But again, I have an air compressor with a filter - works for me.
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Old 03-12-2009, 09:29 PM   #9
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Sorry that this has created an issue but I am glad it cleared some things up from the link. Just trying to pass on alternative ways of doing things. The link has other selections as well to look over for info. The only reason I pointed out the nitrogen issue is because well in the past a member posted about tires getting hot and I had read where nitrogen helps keep the tires cooler, so I posted that info, well the member came back and ask "where did you get your info to back up your statement" Maybe it was the way the reply was put, it made me think that the member thought I had pulled this info out of the air. I never replied back, I was a little twisted over it and did not want to start any problems. Now that the subject is back this where I got the info to back my statement for the record. As far as nitrogen go's for other applications, I use it to pressurize A/C systems for leak checks after a repair. Well like I said I am sorry for a misleading link, I am not one to give bad info knowingly and I do fell bad about it. If a FRF Administrator wanted to delete this thread it would not hurt my fellings, thanks for the correction.....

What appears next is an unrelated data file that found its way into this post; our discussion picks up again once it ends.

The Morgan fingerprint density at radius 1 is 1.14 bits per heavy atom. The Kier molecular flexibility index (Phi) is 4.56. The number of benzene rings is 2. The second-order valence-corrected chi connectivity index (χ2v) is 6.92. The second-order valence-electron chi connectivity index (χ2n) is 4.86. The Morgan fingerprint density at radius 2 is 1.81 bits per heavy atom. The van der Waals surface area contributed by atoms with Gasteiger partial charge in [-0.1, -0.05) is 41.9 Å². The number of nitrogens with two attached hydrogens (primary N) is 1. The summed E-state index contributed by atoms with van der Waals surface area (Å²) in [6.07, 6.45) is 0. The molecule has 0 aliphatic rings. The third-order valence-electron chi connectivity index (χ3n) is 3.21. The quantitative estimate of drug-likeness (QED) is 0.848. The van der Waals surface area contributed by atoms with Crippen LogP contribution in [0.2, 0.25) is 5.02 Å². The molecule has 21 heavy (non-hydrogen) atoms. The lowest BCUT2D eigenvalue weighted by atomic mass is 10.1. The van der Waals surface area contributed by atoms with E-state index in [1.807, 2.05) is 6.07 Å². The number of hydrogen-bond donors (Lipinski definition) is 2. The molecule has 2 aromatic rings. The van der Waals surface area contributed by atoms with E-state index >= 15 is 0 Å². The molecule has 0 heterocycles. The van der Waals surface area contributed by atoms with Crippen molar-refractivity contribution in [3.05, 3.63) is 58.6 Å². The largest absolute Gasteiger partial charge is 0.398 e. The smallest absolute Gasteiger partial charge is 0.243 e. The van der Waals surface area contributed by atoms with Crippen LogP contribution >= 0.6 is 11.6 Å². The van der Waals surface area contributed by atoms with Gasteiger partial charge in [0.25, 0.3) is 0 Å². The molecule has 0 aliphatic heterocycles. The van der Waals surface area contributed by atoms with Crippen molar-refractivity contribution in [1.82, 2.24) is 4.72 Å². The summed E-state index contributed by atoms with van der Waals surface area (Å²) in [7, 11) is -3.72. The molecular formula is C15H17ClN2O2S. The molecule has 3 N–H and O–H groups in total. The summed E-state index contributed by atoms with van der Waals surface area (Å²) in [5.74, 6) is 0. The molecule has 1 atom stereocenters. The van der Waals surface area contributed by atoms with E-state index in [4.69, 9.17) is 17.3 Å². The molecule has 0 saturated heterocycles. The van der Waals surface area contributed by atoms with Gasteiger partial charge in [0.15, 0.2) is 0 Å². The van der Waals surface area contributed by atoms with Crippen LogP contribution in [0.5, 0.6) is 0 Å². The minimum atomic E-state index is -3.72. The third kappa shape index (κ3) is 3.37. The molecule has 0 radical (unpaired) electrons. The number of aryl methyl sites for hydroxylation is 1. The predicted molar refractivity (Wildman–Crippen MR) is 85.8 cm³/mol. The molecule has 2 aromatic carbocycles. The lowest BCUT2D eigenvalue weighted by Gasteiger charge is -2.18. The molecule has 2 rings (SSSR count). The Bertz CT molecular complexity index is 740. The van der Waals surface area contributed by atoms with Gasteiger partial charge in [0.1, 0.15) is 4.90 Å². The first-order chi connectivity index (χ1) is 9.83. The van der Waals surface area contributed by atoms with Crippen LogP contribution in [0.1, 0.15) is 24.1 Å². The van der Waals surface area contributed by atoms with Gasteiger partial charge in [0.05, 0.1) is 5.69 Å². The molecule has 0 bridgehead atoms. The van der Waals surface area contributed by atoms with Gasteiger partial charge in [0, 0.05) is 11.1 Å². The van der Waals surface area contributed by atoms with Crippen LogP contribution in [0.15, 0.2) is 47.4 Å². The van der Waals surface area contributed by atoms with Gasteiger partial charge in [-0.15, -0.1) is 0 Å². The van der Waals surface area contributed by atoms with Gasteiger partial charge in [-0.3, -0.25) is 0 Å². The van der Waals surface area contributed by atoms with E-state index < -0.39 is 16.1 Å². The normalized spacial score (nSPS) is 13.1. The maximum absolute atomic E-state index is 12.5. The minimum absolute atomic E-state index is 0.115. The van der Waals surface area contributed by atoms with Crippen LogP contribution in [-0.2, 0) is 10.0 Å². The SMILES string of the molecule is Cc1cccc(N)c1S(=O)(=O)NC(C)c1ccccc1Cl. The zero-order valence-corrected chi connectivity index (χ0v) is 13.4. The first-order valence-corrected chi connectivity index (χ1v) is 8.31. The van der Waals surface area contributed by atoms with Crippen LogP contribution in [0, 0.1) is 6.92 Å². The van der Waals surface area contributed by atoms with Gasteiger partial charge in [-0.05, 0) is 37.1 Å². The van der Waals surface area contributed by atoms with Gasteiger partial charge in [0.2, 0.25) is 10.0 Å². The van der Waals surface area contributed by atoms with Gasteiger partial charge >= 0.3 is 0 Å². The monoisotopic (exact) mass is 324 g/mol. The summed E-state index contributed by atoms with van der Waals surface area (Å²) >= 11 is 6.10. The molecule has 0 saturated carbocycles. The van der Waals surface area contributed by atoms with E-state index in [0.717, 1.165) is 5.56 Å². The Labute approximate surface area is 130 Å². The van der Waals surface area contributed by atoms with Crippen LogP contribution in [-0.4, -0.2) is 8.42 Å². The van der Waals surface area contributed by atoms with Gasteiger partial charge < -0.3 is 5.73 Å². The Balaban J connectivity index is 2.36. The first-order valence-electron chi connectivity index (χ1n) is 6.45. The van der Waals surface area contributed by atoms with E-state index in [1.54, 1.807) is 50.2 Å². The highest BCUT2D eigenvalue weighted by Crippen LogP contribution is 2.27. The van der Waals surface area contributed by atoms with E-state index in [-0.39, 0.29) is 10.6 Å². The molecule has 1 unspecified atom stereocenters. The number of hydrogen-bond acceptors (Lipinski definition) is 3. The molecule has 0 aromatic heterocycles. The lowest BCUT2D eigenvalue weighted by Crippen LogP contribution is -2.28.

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Old 03-12-2009, 11:44 PM   #10
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My mother in law came to me a couple of years ago after having just filled her tires with nitrogen and handed me the brochure on it. I looked through it and they touted the facts that Nascar uses it, and Nasa uses it on the space shuttle. I handed the brochure back and told her that since I don't run my motorhome at Daytona at 220mph and I very rarely experience the vacuum of space or the harsh realities of re-entry in to the earths atmosphere that this seemed to me to be a real slick marketing job to those that are easily parted from their money. Put me in the crowd who uses good clean dry compressed air and have for many many years without any issues.

Turbopuppy: Thanks for the very well worded and informative advice and information. I like to see facts not sales brochures from those that stand to make a lot of money.....